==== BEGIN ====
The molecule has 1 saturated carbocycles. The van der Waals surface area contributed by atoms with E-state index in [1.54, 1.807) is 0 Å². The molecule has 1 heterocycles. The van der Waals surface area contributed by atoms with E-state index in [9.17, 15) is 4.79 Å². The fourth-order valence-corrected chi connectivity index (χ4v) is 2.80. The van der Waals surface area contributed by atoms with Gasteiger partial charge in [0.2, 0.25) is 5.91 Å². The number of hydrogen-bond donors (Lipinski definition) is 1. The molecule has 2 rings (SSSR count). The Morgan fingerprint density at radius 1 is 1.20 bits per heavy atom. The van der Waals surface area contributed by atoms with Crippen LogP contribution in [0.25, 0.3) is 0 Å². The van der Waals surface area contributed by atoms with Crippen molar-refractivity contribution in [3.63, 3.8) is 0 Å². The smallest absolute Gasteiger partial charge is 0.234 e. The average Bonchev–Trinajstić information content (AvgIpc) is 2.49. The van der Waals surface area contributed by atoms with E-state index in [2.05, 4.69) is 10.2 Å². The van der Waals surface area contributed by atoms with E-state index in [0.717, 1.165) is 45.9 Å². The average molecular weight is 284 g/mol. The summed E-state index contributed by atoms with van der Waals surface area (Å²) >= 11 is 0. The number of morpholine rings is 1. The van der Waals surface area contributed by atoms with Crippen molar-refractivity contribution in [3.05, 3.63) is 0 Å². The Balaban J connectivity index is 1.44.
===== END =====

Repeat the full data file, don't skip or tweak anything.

The molecule has 1 saturated carbocycles. The van der Waals surface area contributed by atoms with E-state index in [1.54, 1.807) is 0 Å². The molecule has 1 heterocycles. The van der Waals surface area contributed by atoms with E-state index in [9.17, 15) is 4.79 Å². The fourth-order valence-corrected chi connectivity index (χ4v) is 2.80. The van der Waals surface area contributed by atoms with Gasteiger partial charge in [0.2, 0.25) is 5.91 Å². The number of hydrogen-bond donors (Lipinski definition) is 1. The molecule has 2 rings (SSSR count). The Morgan fingerprint density at radius 1 is 1.20 bits per heavy atom. The van der Waals surface area contributed by atoms with Crippen LogP contribution in [0.25, 0.3) is 0 Å². The van der Waals surface area contributed by atoms with Crippen molar-refractivity contribution in [3.63, 3.8) is 0 Å². The smallest absolute Gasteiger partial charge is 0.234 e. The average Bonchev–Trinajstić information content (AvgIpc) is 2.49. The van der Waals surface area contributed by atoms with E-state index in [2.05, 4.69) is 10.2 Å². The van der Waals surface area contributed by atoms with E-state index in [0.717, 1.165) is 45.9 Å². The average molecular weight is 284 g/mol. The summed E-state index contributed by atoms with van der Waals surface area (Å²) >= 11 is 0. The number of morpholine rings is 1. The van der Waals surface area contributed by atoms with Crippen molar-refractivity contribution in [3.05, 3.63) is 0 Å². The Balaban J connectivity index is 1.44.